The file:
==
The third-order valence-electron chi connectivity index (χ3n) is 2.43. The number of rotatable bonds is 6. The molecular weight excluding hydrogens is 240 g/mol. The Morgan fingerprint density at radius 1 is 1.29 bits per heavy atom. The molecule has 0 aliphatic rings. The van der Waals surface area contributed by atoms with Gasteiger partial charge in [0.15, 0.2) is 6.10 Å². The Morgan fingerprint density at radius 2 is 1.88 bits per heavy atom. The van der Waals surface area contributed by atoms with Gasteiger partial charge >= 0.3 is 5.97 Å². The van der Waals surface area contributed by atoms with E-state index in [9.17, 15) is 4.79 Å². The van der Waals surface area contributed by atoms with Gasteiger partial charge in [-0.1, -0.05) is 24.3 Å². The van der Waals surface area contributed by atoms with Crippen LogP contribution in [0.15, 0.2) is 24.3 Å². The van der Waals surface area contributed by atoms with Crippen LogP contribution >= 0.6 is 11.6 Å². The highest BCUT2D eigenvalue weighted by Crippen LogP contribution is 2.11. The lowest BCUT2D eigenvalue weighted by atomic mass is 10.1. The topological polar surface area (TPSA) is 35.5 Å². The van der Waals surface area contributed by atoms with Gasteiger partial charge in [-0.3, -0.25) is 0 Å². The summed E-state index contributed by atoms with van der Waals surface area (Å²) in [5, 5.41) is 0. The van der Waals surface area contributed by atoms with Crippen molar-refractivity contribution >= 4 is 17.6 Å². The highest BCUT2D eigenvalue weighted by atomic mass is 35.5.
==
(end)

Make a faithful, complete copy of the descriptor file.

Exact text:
The third-order valence-electron chi connectivity index (χ3n) is 2.43. The number of rotatable bonds is 6. The molecular weight excluding hydrogens is 240 g/mol. The Morgan fingerprint density at radius 1 is 1.29 bits per heavy atom. The molecule has 0 aliphatic rings. The van der Waals surface area contributed by atoms with Gasteiger partial charge in [0.15, 0.2) is 6.10 Å². The Morgan fingerprint density at radius 2 is 1.88 bits per heavy atom. The van der Waals surface area contributed by atoms with Gasteiger partial charge >= 0.3 is 5.97 Å². The van der Waals surface area contributed by atoms with E-state index in [9.17, 15) is 4.79 Å². The van der Waals surface area contributed by atoms with Gasteiger partial charge in [-0.1, -0.05) is 24.3 Å². The van der Waals surface area contributed by atoms with Crippen LogP contribution in [0.15, 0.2) is 24.3 Å². The van der Waals surface area contributed by atoms with Crippen LogP contribution >= 0.6 is 11.6 Å². The highest BCUT2D eigenvalue weighted by Crippen LogP contribution is 2.11. The lowest BCUT2D eigenvalue weighted by atomic mass is 10.1. The topological polar surface area (TPSA) is 35.5 Å². The van der Waals surface area contributed by atoms with Gasteiger partial charge in [-0.3, -0.25) is 0 Å². The summed E-state index contributed by atoms with van der Waals surface area (Å²) in [5, 5.41) is 0. The van der Waals surface area contributed by atoms with Crippen molar-refractivity contribution >= 4 is 17.6 Å². The highest BCUT2D eigenvalue weighted by atomic mass is 35.5.